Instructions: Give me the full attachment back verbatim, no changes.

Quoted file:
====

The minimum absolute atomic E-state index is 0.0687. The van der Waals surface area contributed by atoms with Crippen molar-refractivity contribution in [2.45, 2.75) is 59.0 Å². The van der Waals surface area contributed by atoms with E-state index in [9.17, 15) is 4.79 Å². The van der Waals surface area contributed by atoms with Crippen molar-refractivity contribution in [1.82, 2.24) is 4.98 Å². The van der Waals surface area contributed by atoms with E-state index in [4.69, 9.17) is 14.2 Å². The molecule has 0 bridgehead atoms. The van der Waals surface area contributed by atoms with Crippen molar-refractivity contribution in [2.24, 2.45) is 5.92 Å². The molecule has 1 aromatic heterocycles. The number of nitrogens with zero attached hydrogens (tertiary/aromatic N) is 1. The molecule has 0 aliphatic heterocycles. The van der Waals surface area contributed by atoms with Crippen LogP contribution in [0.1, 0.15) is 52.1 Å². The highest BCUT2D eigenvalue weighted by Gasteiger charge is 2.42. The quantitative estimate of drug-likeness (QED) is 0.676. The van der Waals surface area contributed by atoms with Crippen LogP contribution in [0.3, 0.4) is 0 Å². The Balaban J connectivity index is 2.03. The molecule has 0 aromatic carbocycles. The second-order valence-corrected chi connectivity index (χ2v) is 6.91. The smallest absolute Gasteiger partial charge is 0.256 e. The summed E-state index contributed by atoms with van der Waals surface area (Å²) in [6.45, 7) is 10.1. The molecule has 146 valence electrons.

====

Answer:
The minimum absolute atomic E-state index is 0.0687. The van der Waals surface area contributed by atoms with Crippen molar-refractivity contribution in [2.45, 2.75) is 59.0 Å². The van der Waals surface area contributed by atoms with E-state index in [9.17, 15) is 4.79 Å². The van der Waals surface area contributed by atoms with Crippen molar-refractivity contribution in [1.82, 2.24) is 4.98 Å². The van der Waals surface area contributed by atoms with E-state index in [4.69, 9.17) is 14.2 Å². The molecule has 0 bridgehead atoms. The van der Waals surface area contributed by atoms with Crippen molar-refractivity contribution in [2.24, 2.45) is 5.92 Å². The molecule has 1 aromatic heterocycles. The number of nitrogens with zero attached hydrogens (tertiary/aromatic N) is 1. The molecule has 0 aliphatic heterocycles. The van der Waals surface area contributed by atoms with Crippen LogP contribution in [0.1, 0.15) is 52.1 Å². The highest BCUT2D eigenvalue weighted by Gasteiger charge is 2.42. The quantitative estimate of drug-likeness (QED) is 0.676. The van der Waals surface area contributed by atoms with Crippen LogP contribution in [0.3, 0.4) is 0 Å². The Balaban J connectivity index is 2.03. The molecule has 0 aromatic carbocycles. The second-order valence-corrected chi connectivity index (χ2v) is 6.91. The smallest absolute Gasteiger partial charge is 0.256 e. The summed E-state index contributed by atoms with van der Waals surface area (Å²) in [6.45, 7) is 10.1. The molecule has 146 valence electrons.